Robust and Efficient Semi-Supervised Estimation of Average Treatment Effects with Application to Electronic Health Records Data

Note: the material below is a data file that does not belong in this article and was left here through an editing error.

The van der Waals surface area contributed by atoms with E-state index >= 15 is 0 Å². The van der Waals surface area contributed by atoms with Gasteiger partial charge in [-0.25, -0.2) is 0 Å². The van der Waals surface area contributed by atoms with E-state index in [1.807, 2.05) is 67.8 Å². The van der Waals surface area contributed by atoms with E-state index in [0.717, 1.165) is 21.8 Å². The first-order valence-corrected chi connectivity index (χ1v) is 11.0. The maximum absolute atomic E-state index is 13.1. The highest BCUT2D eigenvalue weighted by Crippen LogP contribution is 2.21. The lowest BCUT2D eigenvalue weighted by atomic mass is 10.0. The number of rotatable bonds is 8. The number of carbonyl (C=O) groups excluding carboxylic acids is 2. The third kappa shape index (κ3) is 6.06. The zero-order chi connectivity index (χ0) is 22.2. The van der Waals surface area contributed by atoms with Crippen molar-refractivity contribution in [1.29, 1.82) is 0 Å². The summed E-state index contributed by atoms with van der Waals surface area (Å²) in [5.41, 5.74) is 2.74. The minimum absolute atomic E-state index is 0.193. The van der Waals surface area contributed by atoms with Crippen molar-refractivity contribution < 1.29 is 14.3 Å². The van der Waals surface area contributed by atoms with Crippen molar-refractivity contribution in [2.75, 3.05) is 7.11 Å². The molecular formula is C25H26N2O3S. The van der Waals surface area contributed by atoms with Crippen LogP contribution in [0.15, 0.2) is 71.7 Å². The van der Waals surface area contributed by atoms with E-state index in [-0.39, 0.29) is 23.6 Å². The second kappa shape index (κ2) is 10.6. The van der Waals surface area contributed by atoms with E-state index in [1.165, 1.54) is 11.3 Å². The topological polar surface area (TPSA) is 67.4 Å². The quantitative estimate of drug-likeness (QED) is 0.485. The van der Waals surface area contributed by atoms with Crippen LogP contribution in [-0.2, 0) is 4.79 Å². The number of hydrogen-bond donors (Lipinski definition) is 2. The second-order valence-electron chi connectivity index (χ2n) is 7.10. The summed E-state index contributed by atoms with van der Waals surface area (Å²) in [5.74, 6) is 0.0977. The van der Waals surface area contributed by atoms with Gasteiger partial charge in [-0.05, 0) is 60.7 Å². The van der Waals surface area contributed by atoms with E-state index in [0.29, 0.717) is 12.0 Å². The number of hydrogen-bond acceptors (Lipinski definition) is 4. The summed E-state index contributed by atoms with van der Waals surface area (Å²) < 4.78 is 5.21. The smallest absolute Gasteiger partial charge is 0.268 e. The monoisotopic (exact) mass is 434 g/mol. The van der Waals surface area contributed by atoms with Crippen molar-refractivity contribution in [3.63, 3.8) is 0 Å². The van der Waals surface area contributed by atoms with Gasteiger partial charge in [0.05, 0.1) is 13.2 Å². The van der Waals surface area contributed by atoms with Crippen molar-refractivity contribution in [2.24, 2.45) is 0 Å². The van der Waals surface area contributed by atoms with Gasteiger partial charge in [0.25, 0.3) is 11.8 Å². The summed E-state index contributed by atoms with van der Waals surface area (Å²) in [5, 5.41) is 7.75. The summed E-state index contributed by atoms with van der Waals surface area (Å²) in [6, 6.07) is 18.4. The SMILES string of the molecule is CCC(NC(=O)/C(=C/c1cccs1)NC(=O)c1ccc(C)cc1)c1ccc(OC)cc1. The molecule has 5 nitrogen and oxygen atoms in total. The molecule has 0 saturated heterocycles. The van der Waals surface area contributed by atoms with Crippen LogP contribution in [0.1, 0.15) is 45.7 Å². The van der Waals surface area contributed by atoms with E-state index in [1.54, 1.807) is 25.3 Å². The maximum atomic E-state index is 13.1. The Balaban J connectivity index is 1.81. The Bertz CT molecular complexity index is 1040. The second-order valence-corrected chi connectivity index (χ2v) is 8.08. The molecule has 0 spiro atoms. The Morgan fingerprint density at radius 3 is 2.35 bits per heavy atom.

We consider the problem of estimating the average treatment effect (ATE) in a semi-supervised learning setting, where a very small proportion of the entire set of observations are labeled with the true outcome but features predictive of the outcome are available among all observations. This problem arises, for example, when estimating treatment effects in electronic health records (EHR) data because gold-standard outcomes are often not directly observable from the records but are observed for a limited number of patients through small-scale manual chart review. We develop an imputation-based approach for estimating the ATE that is robust to misspecification of the imputation model. This effectively allows information from the predictive features to be safely leveraged to improve efficiency in estimating the ATE. The estimator is additionally doubly-robust in that it is consistent under correct specification of either an initial propensity score model or a baseline outcome model. It is also locally semiparametric efficient under an ideal semi-supervised model where the distribution of the unlabeled data is known. Simulations exhibit the efficiency and robustness of the proposed method compared to existing approaches in finite samples.We illustrate the method by comparing rates of treatment response to two biologic agents for treatment inflammatory bowel disease using EHR data from Partner's Healthcare.